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Kaliesha & Ava Like Ali & Frazier: One More Time Will Do…AVILA



Ava_Kaliesha_furious_exchangephoto by Al Applerose

Think of Muhammad Ali and Joe Frazier’s three epic battles, with each getting more intense than the previous and that’s what Kaliesha “Wild Wild” West and Ava “Lady of Boxing” Knight brought in their second cataclysmic encounter.

Forget that the WBO bantamweight world title was at stake because even if there were no belt they would have fought just as hard.

On one side was West (13-1-3),  the super quick 118-pounder with a lightning jab and left hook out of Moreno Valley, California. On the other side was Knight (6-1-3), the quick and intense pressure fighter out of Oakland, California.

Fighting each other is like fighting a mirror image.

Last Saturday at the Pico Rivera Sports Arena they entered the ring around 11 p.m. after a very lengthy and drawn out Muy Thai and mixed martial arts fight card. West-Knight was the only boxing bout but they were the main event.

About 31 months ago both met up north in Friant, California and in that bout Knight pulled out the victory in the last two rounds. Several said it was the best female bout they’d ever witnessed. They were just starting out then.

West walked into the ring with the WBO title she won last year with a knockout victory at the Staples Center. An automobile accident had left her unable to train, let alone defend her title since that victory in September 2010. Many boxing experts wondered silently if the perky bantamweight retained any of her skills and zest for fighting.

Knight had questions too. In a span of 22 months she had fought only one round and many wondered if the long layoff would result in layers of rust that could sink a battleship.

No problem. Both started the fight slowly and built up a crescendo battle that ended in a blinding flurry of punches from round two until round 10.

Ali and Frazier move over.

“They’re both fast and exchanged a lot. The ten rounds went very quickly,” said writer Igor Frank of the Glendale Boxing Examiner by telephone on Sunday.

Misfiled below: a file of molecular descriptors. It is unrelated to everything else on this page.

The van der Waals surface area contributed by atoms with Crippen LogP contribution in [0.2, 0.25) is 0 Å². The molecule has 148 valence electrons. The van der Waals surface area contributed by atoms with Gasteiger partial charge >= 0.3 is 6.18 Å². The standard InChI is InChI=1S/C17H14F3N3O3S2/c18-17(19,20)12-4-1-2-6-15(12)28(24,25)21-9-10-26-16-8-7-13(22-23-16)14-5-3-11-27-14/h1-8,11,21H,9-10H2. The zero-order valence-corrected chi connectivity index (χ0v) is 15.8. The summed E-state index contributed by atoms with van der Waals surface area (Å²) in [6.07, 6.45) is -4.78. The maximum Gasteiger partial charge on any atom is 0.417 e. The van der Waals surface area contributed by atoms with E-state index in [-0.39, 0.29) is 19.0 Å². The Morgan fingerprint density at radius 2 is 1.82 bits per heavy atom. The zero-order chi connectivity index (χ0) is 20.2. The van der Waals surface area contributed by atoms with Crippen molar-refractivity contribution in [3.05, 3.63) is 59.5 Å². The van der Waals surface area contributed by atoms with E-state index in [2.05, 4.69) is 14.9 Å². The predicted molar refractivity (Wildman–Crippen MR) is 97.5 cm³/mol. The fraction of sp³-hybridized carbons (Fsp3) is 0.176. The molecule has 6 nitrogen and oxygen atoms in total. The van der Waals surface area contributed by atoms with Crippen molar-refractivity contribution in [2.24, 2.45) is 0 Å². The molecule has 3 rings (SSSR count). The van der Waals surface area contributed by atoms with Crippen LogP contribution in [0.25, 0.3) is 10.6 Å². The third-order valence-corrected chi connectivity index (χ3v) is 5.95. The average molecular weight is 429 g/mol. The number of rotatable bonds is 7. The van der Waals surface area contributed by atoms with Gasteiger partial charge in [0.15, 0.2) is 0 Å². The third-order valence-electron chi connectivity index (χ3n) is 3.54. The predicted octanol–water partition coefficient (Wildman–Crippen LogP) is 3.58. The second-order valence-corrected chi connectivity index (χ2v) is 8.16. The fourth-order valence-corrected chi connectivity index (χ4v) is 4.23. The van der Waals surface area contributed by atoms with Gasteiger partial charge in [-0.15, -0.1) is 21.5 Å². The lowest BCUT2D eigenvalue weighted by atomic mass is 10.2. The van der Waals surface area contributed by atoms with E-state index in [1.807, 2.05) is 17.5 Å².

Television should have been a major ingredient of this fight. About only 500 people witnessed the firefight between Knight and West. Many of the original 1,500 fans in the early part of the fight card were gone by the 11 p.m. starting time.

Those who stayed got what they came for.

“It was a great fight,” said Wendy Rodriguez, who writes for a boxing web site and is a former world champion. “They are both very skilled fighters. They’re two of the best out there.”

West’s jab was quicker than a blink and the left hook was like a scythe. Knight’s blows to the body were destructive. Both girls absorbed blows that others definitely would be unable to sustain.

“I think we may have seen a clear winner at a different venue with an earlier fight time,” said Lori Steinhorst of

Moreno Valley’s West still holds the WBO title and a rematch with Knight will probably take place soon. Next time television would help.

“I want the rubber match,” said Knight, 22.

Though fans were disappointed in the split draw decision, none were disappointed by the actual fight action.

A third match would be even better.

“We need a rematch,” said West.

“I’m all for it,” Knight said.

Just two suggestions: televise it for the world and fight three-minute rounds.

Fights on television

Fri. ESPN2, 6 p.m., John Molina (22-1) vs. Robert Frankel (28-10-1).

Fri. Telefutura, 11:30 p.m., James Kirkland (27-1) vs. Saul Duran (37-18-2).

Fri. Telemundo, 11:30 p.m., Jesus Pabon (17-1) vs. Javier Castro (24-4).

Sat. Fox, 8 p.m., Mike Jones (24-0) vs. Raul Munoz (22-13-1).

Sat. HBO, 6:45 p.m. Devon Alexander (21-1) vs. Lucas Matthysse (28-1).


2015 Fight of the Year – Francisco Vargas vs Takashi Miura



The WBC World Super Featherweight title bout between Francisco Vargas and Takashi Miura came on one of the biggest boxing stages of 2015, as the bout served as the HBO pay-per-view’s co-main event on November 21st, in support of Miguel Cotto vs Saul Alvarez.

Miura entered the fight with a (29-2-2) record and he was making the fifth defense of his world title, while Vargas entered the fight with an undefeated mark of (22-0-1) in what was his first world title fight. Both men had a reputation for all-out fighting, with Miura especially earning high praise for his title defense in Mexico where he defeated Sergio Thompson in a fiercely contested battle.

The fight started out hotly contested, and the intensity never let up. Vargas seemed to win the first two rounds, but by the fourth round, Miura seemed to pull ahead, scoring a knock-down and fighting with a lot of confidence. After brawling the first four rounds, Miura appeared to settle into a more technical approach. Rounds 5 and 6 saw the pendulum swing back towards Vargas, as he withstood Miura’s rush to open the fifth round and the sixth round saw both men exchanging hard punches.

The big swinging continued, and though Vargas likely edged Miura in rounds 5 and 6, Vargas’ face was cut in at least two spots and Miura started to assert himself again in rounds 7 and 8. Miura was beginning to grow in confidence while it appeared that Vargas was beginning to slow down, and Miura appeared to hurt Vargas at the end of the 8th round.